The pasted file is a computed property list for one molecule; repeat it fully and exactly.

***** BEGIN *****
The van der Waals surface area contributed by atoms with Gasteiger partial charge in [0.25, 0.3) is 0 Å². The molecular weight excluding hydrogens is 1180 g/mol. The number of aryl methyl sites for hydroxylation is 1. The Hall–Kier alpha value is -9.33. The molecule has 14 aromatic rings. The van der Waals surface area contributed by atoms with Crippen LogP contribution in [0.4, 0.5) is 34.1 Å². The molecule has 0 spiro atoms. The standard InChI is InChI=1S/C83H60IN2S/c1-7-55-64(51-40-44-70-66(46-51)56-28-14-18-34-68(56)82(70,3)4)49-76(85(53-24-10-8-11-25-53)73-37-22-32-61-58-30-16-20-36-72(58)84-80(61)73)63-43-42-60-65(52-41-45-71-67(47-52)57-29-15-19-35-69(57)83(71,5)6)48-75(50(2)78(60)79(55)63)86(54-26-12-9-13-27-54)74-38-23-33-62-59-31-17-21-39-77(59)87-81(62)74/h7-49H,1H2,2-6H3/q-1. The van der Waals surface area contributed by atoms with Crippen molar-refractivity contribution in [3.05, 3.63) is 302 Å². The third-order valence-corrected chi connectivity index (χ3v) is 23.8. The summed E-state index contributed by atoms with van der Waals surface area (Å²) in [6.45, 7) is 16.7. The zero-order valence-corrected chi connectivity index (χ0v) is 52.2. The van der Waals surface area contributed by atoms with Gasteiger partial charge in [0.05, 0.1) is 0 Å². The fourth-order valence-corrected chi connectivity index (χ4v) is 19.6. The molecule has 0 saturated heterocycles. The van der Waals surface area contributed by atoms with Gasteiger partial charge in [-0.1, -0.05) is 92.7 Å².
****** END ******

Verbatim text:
The van der Waals surface area contributed by atoms with Gasteiger partial charge in [0.25, 0.3) is 0 Å². The molecular weight excluding hydrogens is 1180 g/mol. The number of aryl methyl sites for hydroxylation is 1. The Hall–Kier alpha value is -9.33. The molecule has 14 aromatic rings. The van der Waals surface area contributed by atoms with Crippen LogP contribution in [0.4, 0.5) is 34.1 Å². The molecule has 0 spiro atoms. The standard InChI is InChI=1S/C83H60IN2S/c1-7-55-64(51-40-44-70-66(46-51)56-28-14-18-34-68(56)82(70,3)4)49-76(85(53-24-10-8-11-25-53)73-37-22-32-61-58-30-16-20-36-72(58)84-80(61)73)63-43-42-60-65(52-41-45-71-67(47-52)57-29-15-19-35-69(57)83(71,5)6)48-75(50(2)78(60)79(55)63)86(54-26-12-9-13-27-54)74-38-23-33-62-59-31-17-21-39-77(59)87-81(62)74/h7-49H,1H2,2-6H3/q-1. The van der Waals surface area contributed by atoms with Crippen molar-refractivity contribution in [3.05, 3.63) is 302 Å². The third-order valence-corrected chi connectivity index (χ3v) is 23.8. The summed E-state index contributed by atoms with van der Waals surface area (Å²) in [6.45, 7) is 16.7. The zero-order valence-corrected chi connectivity index (χ0v) is 52.2. The van der Waals surface area contributed by atoms with Gasteiger partial charge in [0.05, 0.1) is 0 Å². The fourth-order valence-corrected chi connectivity index (χ4v) is 19.6. The molecule has 0 saturated heterocycles. The van der Waals surface area contributed by atoms with Gasteiger partial charge in [-0.1, -0.05) is 92.7 Å².